Partying Like It's 1999?

Are stocks too risky to hold or should investors hang in there?

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Dr. Paul Price
Aug 14, 2016
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Partying like it's 1999? Not really.

Thursday, Aug. 11, saw all three major indices close at new record highs. That hadnt happened since Dec. 31, 1999, just a few months before the painful end of the tech and internet mania.

The broad market, led by the NASDAQ, surged ahead for a few more months before beginning an epic retreat. The World Trade Center attacks of 2001 led to a few days trading halt followed by a short-term bottom. Patriotic sentiment then ignited a solid recovery through early in 2002. That preceded one of the most grinding and painful six-month periods in modern times.

The final floor was put in during the first week of October 2002, laying the foundation for a multi-year run which lasted well into 2007.

Were last weeks new highs a warning to get out before a repeat of the 2000 to 2002 collapse?

Lets go to the data before deciding. The DJIA and Standard & Poor's 500 blue-chip indices have had decent moves recently. As of Aug. 12, the DJIA was up 6.61% year-to-date but only 6.29% over the trailing 12 months. The S&P 500 was a shade better this year at 6.85%, but was up only 4.85% for the 52 weeks.

Unlike 1999, the tech-heavy NASDAQ Composite has been the weakest market segment, both year-to-date and over a full year. The Feds ZIRP (zero interest rate policy) may have contributed to that as pension funds and individudals sought out more conservative, dividend-paying stocks rather than high-flying tech names with small or non-existent cash payouts.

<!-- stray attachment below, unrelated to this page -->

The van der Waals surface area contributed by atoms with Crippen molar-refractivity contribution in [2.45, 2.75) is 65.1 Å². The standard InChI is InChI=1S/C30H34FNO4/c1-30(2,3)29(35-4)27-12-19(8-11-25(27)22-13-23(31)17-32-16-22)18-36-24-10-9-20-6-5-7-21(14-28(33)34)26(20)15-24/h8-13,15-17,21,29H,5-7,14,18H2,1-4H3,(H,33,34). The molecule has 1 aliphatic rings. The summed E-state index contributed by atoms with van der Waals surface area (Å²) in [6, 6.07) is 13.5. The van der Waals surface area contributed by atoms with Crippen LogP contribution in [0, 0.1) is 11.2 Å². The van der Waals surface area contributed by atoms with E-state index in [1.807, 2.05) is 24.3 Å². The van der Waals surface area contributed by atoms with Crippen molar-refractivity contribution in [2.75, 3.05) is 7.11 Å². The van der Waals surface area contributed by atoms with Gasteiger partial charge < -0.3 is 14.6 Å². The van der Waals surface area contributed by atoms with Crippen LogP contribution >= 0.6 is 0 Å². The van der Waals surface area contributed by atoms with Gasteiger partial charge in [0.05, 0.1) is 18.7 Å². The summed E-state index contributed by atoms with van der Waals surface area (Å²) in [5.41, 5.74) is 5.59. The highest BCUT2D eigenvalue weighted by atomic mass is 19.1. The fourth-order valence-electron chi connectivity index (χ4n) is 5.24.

Comparing the Nasdaq COMPs last 150 trading days to the same time frame leading up to Dec. 31, 1999, really illustrates the shocking tale. During tech market mania the NASDAQ surged by 66% versus just 4.4% in the 150 sessions through last Thursday.

Most stocks are not cheap in historical context, but todays situation is far from the insane valuations back in late 1999 and early 2000.

ZIRP has changed everything. Bonds and bank CDs used to compete for investors capital while offering decent, risk-free income. In 1999 and 2000 you could avoid equity risk while locking in FDIC-insured better than 7% yields.

Traders were paying outrageous multiples despite decent yields. That was the definition of insanity.

Risk-free rates of around 7% should have kept a lid on P/E multiples. In 1999, no-growth companies were only worth as much as 14.3x current earnings on an owner equivalent basis, before adjusting downward a bit for an equity risk premium. These days, competing against sub-1% CD rates has turned much higher price to earnings multiples into acceptable-range alternative investment possibilities. reported the national average bank money market fund now pays a paltry 0.11% annual percentage yield. That already unattractive number is both pre-tax and pre-inflation. The real rate of return becomes decidedly negative.

Risk-free returns have morphed into return-free risk.

The best you can say right now is that America has, so far, resisted the urge to experiment with NIRP (negative interest rate policy). With our national debt fast approaching $20 trillion, the gravitational pull of that idea may be too tempting for Washington D.C. to resist.

The idea of owning stocks at historically high valuations is less unappealing than the thought of locking in long-term money in fixed income or money market accounts, which offer a virtual guarantee of losing purchasing power over time.

Deciding on investments right now is very much like the choices presented to us in the upcoming presidential race.

Pick your poison.

Disclosure: I remain heavily invested in stocks. I own no bonds or CDs.

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